In Praise of the Crabby Part of Spring


Crabapple in bloom!

Well, it’s here—one of the main highlights of spring.

Crabapples have burst into bloom. The sour smell of the pear tree is now masked by the sweet apple scent that makes being outside and alive joyful things, even in the hustle time of a busy spring semester.

In my yard, the two apples trees I planted some years ago are still declaring their dislike of larger nearby trees and their shade by failing to develop flowers. Their crabby cousins, however, have erupted in glorious, sweet scent and colors.

I know these little trees like sun, but there must be more to the story. Of the six crabapple trees I’ve planted in my backyard, this spring all six have bloomed. Take that, wimpy apples! But in front, where there are two crabapple trees (I know, diversity is a good thing—these are small trees and I have planted many other species, too) and both trees are in bloom, it’s the one that is in a slightly shadier spot that has grown taller and blooms more vigorously.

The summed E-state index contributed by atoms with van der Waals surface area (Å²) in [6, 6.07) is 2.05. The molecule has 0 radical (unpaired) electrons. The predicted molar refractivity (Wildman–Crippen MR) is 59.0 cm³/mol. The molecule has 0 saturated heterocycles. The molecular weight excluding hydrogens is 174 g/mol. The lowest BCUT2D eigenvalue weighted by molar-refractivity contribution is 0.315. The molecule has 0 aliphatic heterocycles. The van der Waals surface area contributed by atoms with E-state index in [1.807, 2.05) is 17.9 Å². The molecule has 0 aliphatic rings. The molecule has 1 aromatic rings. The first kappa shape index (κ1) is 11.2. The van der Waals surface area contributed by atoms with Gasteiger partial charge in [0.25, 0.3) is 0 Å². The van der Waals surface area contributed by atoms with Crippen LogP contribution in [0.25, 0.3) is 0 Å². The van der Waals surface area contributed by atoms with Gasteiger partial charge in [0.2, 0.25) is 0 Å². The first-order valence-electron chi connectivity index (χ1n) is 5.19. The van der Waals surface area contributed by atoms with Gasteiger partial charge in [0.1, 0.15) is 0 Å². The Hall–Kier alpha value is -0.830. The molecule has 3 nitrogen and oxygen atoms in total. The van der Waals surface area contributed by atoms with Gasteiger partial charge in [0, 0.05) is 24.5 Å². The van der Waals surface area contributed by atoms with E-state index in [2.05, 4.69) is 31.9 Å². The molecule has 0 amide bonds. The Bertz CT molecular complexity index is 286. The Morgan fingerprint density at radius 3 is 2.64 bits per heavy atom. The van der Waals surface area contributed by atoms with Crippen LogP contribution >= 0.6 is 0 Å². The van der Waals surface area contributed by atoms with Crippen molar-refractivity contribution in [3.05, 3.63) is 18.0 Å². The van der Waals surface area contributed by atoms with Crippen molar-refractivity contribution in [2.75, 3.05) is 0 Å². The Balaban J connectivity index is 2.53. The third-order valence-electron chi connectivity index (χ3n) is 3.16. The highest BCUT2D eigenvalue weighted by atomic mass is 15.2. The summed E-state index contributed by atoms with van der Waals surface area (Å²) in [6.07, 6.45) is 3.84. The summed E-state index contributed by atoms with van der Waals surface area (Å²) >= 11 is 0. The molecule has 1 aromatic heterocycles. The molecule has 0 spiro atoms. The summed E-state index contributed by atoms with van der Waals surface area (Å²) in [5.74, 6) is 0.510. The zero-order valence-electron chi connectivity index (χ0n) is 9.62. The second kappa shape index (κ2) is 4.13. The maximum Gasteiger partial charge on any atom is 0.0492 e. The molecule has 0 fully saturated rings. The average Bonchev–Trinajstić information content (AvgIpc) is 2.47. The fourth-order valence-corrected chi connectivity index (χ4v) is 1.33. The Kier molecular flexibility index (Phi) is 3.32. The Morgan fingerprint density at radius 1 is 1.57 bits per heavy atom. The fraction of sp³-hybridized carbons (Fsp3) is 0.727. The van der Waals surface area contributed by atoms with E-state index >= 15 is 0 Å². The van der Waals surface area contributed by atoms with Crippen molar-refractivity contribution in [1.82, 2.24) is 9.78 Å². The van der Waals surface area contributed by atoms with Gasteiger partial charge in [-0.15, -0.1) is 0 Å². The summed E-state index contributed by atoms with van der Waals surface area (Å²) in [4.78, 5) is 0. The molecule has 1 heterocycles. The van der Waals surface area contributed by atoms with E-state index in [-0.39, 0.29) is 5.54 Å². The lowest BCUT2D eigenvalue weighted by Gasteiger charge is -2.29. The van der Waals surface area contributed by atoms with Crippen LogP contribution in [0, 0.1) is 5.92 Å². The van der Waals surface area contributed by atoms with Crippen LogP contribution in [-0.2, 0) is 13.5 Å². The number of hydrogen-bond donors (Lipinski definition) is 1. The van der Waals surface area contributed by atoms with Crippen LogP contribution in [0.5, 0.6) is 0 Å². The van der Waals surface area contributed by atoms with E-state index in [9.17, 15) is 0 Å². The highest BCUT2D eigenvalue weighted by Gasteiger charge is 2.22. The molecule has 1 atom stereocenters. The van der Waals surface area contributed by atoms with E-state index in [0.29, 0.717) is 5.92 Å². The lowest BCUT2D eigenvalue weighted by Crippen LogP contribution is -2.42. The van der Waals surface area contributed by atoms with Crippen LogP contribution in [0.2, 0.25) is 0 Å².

I have pink ones, too–but the white ones posed best for photos April 24. This is the shady-spot tree in front that has gone drunk crazy with spring blooms.

Crabapples come on at the same time that redbuds put on their transitory, fancy spring pink lace. All three redbuds in my yard are exuberant with flowers right now.


Daffodils and tulip.



Tulips and daffodils are starting to get past their prime, but are still providing bright splashes of color. In the shady spots of the gardens, one of my favorite flowers—bluebells—are ringing out their joy of spring.

Granted, the crabapple flowers won’t last—but the lilacs are just starting to open, too. And we haven’t heard from the peonies, yet.




Older redbud in back yard. I think the other picture is a younger tree in front.

Spring! I know it’s busy, but if you can, go out and smell a crabapple tree. Just make sure it’s not a pear. The crabapple odor is nature’s cure for any crabby mood. More photos that I shot April 24 in my yard.


Something was hiding in a bachelor’s button plant that has not budded yet.


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Filed under Flowers, Garden

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